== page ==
Organic farmer Rosamund Young has been communicating with and observing her cows for decades. She reveals their secrets.
Cows are integral to our food system. The dairy industry in Australia is worth some four billion dollars a year. Through science and other measures, cows have doubled their milk production over the last thirty years. Despite cows being so important, we remain ignorant about their intelligence and personalities. Popularly, cows are considered more as dumb and docile beasts.
Shining a light on these matters is farmer Rosamund Young, who runs Kite’s Nest Farm with her brother and partner. Kite’s Nest Farm produces beef and lamb from grass fed animals that are butchered and sold in the farm shop. Their philosophy is to let the animals run free, choose what plants and grasses they prefer to eat and socialise how they like. When the animals are allowed to live as they see best, their health is improved and they lead more contented lives. This regime has allowed Rosamund Young to observe cows (and other farm animals, including hens, pigs and lambs, of which she also writes) up close.
What she finds, essentially, is that cows behave pretty much like your much doted on household pet. They communicate by “mooing” and with their eyes, staring at you until they get what they want. Failing that they can simply refuse to move when requested. We learn that cows can recognise individual humans by their voices, love eating apples, like to be groomed, enjoy music and can make friends. In one touching description Young describes two young calves born at the same time that became instant friends, and friends for life. They constantly doted and looked after each other. Cows are even clever enough to ask for help if they have mastitis (a disease that affects their udders).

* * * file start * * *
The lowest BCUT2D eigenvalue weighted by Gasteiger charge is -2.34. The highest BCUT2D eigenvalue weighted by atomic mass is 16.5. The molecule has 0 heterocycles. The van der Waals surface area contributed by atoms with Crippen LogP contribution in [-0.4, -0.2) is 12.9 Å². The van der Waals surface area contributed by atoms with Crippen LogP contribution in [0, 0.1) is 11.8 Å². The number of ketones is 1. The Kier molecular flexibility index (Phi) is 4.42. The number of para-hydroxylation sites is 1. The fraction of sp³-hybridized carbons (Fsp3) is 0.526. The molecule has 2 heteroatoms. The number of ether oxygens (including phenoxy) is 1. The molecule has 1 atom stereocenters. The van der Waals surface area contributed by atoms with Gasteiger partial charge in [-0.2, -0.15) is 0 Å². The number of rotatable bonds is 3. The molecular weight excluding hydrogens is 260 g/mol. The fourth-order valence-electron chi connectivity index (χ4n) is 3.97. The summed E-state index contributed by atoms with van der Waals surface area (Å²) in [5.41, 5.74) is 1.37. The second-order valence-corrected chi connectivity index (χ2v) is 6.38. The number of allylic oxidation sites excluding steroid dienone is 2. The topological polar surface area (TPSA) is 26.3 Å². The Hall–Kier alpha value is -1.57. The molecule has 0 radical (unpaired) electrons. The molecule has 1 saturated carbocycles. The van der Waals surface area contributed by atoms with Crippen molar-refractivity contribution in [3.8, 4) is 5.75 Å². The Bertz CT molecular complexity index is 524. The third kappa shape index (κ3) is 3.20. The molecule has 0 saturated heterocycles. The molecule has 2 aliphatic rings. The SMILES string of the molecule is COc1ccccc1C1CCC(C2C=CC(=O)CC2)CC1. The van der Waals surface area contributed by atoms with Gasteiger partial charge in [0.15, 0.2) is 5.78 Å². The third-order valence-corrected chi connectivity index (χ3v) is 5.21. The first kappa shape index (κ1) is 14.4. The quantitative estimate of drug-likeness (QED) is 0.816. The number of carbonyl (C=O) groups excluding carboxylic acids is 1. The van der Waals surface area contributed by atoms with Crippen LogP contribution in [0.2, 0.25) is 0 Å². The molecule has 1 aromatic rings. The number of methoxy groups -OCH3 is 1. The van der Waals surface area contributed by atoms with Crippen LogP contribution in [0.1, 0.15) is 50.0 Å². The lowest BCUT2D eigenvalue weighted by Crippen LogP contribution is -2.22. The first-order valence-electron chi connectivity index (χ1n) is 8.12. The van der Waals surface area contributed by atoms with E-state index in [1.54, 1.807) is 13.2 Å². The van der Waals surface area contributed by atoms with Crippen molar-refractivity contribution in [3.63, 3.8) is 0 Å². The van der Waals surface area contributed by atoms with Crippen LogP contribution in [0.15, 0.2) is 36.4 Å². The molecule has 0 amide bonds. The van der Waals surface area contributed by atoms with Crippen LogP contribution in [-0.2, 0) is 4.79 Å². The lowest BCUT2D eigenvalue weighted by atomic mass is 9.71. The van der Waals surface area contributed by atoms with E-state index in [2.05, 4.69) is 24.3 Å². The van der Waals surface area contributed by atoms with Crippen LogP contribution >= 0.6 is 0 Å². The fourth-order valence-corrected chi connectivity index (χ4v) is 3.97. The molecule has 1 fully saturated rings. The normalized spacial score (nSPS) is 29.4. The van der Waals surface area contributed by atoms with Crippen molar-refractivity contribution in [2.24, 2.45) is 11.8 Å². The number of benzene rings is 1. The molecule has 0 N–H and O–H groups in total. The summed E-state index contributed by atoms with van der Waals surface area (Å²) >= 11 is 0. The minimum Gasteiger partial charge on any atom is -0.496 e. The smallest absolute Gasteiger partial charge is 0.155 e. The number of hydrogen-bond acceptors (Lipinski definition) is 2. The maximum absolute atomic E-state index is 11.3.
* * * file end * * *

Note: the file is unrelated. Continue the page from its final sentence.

One of most fascinating claims of the book is that cows self-medicate by choosing particular plants to eat. Perhaps one day we shall consult cows when we have a medical problem.
Rosamund Young writes in lively, almost eccentric manner, referring to the way she “talks” to the cows and how they can understand her. The style veers almost towards P.G. Wodehouse (think of Empress the pig of the Blandings Castle novels). But I think there is a method in Young’s anthropomorphism: she really wants us to think of cows not as dumb units of economic production, but as inspired creatures with endlessly fascinating lives of their own. In this she achieves her brief.
The Secret Life of Cows, by Rosamund Young. Published by Faber. ISBN: 9780571336777 RRP:$19.99
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